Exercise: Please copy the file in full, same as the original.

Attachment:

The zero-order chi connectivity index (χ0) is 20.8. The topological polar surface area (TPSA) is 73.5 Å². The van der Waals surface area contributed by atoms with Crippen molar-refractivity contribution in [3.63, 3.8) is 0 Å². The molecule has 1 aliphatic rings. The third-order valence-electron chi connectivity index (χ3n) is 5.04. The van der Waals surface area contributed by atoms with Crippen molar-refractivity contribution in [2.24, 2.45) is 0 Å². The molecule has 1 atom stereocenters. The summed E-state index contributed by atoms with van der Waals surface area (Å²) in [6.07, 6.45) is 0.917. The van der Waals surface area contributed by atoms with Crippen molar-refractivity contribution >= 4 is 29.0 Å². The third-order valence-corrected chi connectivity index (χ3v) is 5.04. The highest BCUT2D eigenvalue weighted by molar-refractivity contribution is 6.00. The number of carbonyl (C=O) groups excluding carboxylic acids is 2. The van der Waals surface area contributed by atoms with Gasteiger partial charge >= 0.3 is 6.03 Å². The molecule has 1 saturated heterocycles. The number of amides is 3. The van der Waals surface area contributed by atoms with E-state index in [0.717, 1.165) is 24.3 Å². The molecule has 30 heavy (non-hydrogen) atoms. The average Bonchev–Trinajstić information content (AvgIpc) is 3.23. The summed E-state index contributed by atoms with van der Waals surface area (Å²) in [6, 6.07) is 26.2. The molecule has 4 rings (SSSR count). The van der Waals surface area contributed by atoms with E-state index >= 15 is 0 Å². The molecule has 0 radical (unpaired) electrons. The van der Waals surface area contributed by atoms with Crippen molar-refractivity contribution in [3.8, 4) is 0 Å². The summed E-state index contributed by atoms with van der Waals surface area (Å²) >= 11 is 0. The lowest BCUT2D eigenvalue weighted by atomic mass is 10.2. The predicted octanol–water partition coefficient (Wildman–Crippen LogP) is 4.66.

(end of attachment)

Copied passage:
The zero-order chi connectivity index (χ0) is 20.8. The topological polar surface area (TPSA) is 73.5 Å². The van der Waals surface area contributed by atoms with Crippen molar-refractivity contribution in [3.63, 3.8) is 0 Å². The molecule has 1 aliphatic rings. The third-order valence-electron chi connectivity index (χ3n) is 5.04. The van der Waals surface area contributed by atoms with Crippen molar-refractivity contribution in [2.24, 2.45) is 0 Å². The molecule has 1 atom stereocenters. The summed E-state index contributed by atoms with van der Waals surface area (Å²) in [6.07, 6.45) is 0.917. The van der Waals surface area contributed by atoms with Crippen molar-refractivity contribution >= 4 is 29.0 Å². The third-order valence-corrected chi connectivity index (χ3v) is 5.04. The highest BCUT2D eigenvalue weighted by molar-refractivity contribution is 6.00. The number of carbonyl (C=O) groups excluding carboxylic acids is 2. The van der Waals surface area contributed by atoms with Gasteiger partial charge >= 0.3 is 6.03 Å². The molecule has 1 saturated heterocycles. The number of amides is 3. The van der Waals surface area contributed by atoms with E-state index in [0.717, 1.165) is 24.3 Å². The molecule has 30 heavy (non-hydrogen) atoms. The average Bonchev–Trinajstić information content (AvgIpc) is 3.23. The summed E-state index contributed by atoms with van der Waals surface area (Å²) in [6, 6.07) is 26.2. The molecule has 4 rings (SSSR count). The van der Waals surface area contributed by atoms with E-state index >= 15 is 0 Å². The molecule has 0 radical (unpaired) electrons. The van der Waals surface area contributed by atoms with Crippen molar-refractivity contribution in [3.8, 4) is 0 Å². The summed E-state index contributed by atoms with van der Waals surface area (Å²) >= 11 is 0. The lowest BCUT2D eigenvalue weighted by atomic mass is 10.2. The predicted octanol–water partition coefficient (Wildman–Crippen LogP) is 4.66.